Russia’s Gazprom Signs Memorandum on Iran’ $4bn Gas Project

Russia’s energy giant Gazprom signed a memorandum of understanding with the National Iranian Oil Company to cooperate in the Iran LNG project which is estimated to cost $4 billion. Gazprom CEO Alexey Miller and NIOC Managing Director Ali Kardor signed the agreement in Tehran on Wednesday, Mehr News reports.

The news outlet quoted the Russian company saying the memorandum was signed with Iranian Oil Industry Pension, Saving and Staff Welfare Fund.

Iran LNG is designed to have two lines of 5.25 million tons of annual capacity, each with a view of eventually increasing total production to 21 million tons per year. Its key shareholders are National Iranian Oil Company as well as Oil Industry Pension, Saving and Staff Welfare Fund. Gazprom has a number of gas memorandums with Iran.

Production of LNG requires a technology heavily patented by American companies. That technology cannot thus be provided to the Islamic Republic due to sanctions by the U.S. against the country.

Foreign companies are also banned from developing any LNG project on Iran’s soil due to the same sanctions.  The country had previously devised three liquefaction projects – Pars LNG, Persian LNG and NIOC/Iran LNG – but had to shelve them after investors – Total and Shell – refused to push them forward as a result of sanctions.

The company’s only operational LNG project is Sakhalin II which has an annual capacity of 9.6 million tons and was built in 2009 in cooperation with Shell. A second key liquefaction project is Baltic LNG which the Russian company is planning to develop – again with the help of Shell. The technicalities through which Gazprom would cooperate with Iran over production of LNG without falling afoul of U.S. sanctions are not known.

Gazprom further said in its statement that it has signed another basic agreement with Industrial Development & Renovation Organization of Iran (IDRO) over the past few days over joint gas liquefaction projects in third countries. The agreement also envisages projects in the field of advanced gas processing and petrochemistry in the territory of Iran, it added.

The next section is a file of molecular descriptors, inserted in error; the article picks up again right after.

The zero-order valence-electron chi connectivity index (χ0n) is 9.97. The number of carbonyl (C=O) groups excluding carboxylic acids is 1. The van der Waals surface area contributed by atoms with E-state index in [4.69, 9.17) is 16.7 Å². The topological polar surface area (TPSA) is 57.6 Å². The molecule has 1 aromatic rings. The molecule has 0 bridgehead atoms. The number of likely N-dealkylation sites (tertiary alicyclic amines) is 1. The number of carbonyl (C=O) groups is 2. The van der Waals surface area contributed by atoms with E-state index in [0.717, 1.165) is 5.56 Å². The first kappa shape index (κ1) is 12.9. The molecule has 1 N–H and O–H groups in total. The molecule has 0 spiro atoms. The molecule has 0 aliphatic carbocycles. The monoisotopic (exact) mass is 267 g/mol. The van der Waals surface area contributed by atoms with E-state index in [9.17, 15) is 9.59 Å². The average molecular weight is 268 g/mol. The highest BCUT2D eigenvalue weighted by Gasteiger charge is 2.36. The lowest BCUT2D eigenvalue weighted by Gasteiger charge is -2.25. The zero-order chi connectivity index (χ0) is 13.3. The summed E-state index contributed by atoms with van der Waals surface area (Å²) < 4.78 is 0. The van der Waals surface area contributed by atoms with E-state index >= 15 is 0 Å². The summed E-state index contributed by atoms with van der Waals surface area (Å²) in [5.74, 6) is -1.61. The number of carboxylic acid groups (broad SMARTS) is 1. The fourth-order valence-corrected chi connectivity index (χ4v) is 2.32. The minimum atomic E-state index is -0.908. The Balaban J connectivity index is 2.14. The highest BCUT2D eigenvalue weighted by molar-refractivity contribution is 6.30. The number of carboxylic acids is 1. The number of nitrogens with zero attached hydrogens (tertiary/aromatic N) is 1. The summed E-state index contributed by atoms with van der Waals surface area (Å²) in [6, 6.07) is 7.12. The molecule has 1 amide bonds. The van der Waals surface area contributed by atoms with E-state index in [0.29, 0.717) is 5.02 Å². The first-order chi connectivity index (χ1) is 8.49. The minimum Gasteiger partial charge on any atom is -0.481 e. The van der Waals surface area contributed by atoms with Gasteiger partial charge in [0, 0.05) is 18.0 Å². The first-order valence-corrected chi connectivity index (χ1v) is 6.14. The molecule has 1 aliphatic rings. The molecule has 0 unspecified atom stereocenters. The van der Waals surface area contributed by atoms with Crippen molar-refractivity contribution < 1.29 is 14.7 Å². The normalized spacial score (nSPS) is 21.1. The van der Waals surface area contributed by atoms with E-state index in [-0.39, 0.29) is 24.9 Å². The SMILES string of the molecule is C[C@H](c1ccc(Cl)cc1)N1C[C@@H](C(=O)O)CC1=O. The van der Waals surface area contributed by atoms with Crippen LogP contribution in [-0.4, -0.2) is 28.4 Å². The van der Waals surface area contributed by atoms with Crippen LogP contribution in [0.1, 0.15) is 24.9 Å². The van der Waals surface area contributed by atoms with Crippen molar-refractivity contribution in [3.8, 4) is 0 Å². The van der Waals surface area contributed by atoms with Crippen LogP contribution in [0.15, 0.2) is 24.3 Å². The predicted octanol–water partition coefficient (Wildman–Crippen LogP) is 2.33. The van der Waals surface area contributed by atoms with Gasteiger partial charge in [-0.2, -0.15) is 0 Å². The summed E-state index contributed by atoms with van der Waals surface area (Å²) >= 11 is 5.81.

Gazprom’s agreement with IDRO could be a copy of the same scheme in what could be a new strategy by the Islamic Republic to launch liquefaction projects in offshore facilities.  An earlier instance of such strategy became visible when Iran said an LNG project would be launched on a ship in Persian Gulf waters. The project has been awarded to Norway’s Hemla Vantage energy giant which would install the plant on a vessel close to Kharg Island.  It would become operational over the next two years.

Iran has for long been discussing with Oman to produce LNG in its Qalhat liquefaction plant. The project involves piping gas from southern Iran to the Persian Gulf sultanate and liquefying it into LNG for shipments to international markets.

Iranian Oil Minister Bijan Namdar Zanganeh highlighted the far-reaching effects of cooperation with Russia in the gas industry, saying the two countries can determine the international market situation by holding the world’s largest gas reserves.

“The cooperation between Iran and Russia, ranked first and second in the list of countries by gas reserves, would have decisive influence on the world market,” Zanganeh told reporters in Tehran on Wednesday.

His comments came after the National Iranian Oil Company and Russia’s Gazprom signed two memoranda of understanding on cooperation in projects in Iran.